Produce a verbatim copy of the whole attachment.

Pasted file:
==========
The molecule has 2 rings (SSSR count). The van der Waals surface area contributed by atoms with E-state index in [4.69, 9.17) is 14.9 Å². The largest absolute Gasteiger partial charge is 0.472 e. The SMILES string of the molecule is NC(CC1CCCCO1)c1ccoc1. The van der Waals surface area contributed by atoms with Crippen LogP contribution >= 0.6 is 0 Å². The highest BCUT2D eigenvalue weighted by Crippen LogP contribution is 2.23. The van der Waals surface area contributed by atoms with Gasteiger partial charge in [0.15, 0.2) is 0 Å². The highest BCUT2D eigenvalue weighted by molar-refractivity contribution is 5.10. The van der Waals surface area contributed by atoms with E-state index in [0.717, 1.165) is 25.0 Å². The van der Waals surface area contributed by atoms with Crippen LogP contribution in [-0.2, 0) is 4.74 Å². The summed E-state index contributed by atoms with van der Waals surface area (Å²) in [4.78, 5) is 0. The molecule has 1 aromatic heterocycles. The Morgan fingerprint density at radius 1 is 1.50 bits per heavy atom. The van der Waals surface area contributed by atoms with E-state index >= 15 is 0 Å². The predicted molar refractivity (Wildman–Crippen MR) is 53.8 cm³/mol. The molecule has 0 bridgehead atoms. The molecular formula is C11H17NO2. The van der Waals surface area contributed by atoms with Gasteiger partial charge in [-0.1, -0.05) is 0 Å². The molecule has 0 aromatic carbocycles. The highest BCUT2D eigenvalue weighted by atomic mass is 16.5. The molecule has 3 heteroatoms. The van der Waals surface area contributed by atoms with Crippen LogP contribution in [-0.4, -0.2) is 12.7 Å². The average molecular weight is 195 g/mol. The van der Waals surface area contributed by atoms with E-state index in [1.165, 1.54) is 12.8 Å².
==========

The molecule has 2 rings (SSSR count). The van der Waals surface area contributed by atoms with E-state index in [4.69, 9.17) is 14.9 Å². The largest absolute Gasteiger partial charge is 0.472 e. The SMILES string of the molecule is NC(CC1CCCCO1)c1ccoc1. The van der Waals surface area contributed by atoms with Crippen LogP contribution >= 0.6 is 0 Å². The highest BCUT2D eigenvalue weighted by Crippen LogP contribution is 2.23. The van der Waals surface area contributed by atoms with Gasteiger partial charge in [0.15, 0.2) is 0 Å². The highest BCUT2D eigenvalue weighted by molar-refractivity contribution is 5.10. The van der Waals surface area contributed by atoms with E-state index in [0.717, 1.165) is 25.0 Å². The van der Waals surface area contributed by atoms with Crippen LogP contribution in [-0.2, 0) is 4.74 Å². The summed E-state index contributed by atoms with van der Waals surface area (Å²) in [4.78, 5) is 0. The molecule has 1 aromatic heterocycles. The Morgan fingerprint density at radius 1 is 1.50 bits per heavy atom. The van der Waals surface area contributed by atoms with E-state index >= 15 is 0 Å². The predicted molar refractivity (Wildman–Crippen MR) is 53.8 cm³/mol. The molecule has 0 bridgehead atoms. The molecular formula is C11H17NO2. The van der Waals surface area contributed by atoms with Gasteiger partial charge in [-0.1, -0.05) is 0 Å². The molecule has 0 aromatic carbocycles. The highest BCUT2D eigenvalue weighted by atomic mass is 16.5. The molecule has 3 heteroatoms. The van der Waals surface area contributed by atoms with Crippen LogP contribution in [-0.4, -0.2) is 12.7 Å². The average molecular weight is 195 g/mol. The van der Waals surface area contributed by atoms with E-state index in [1.165, 1.54) is 12.8 Å².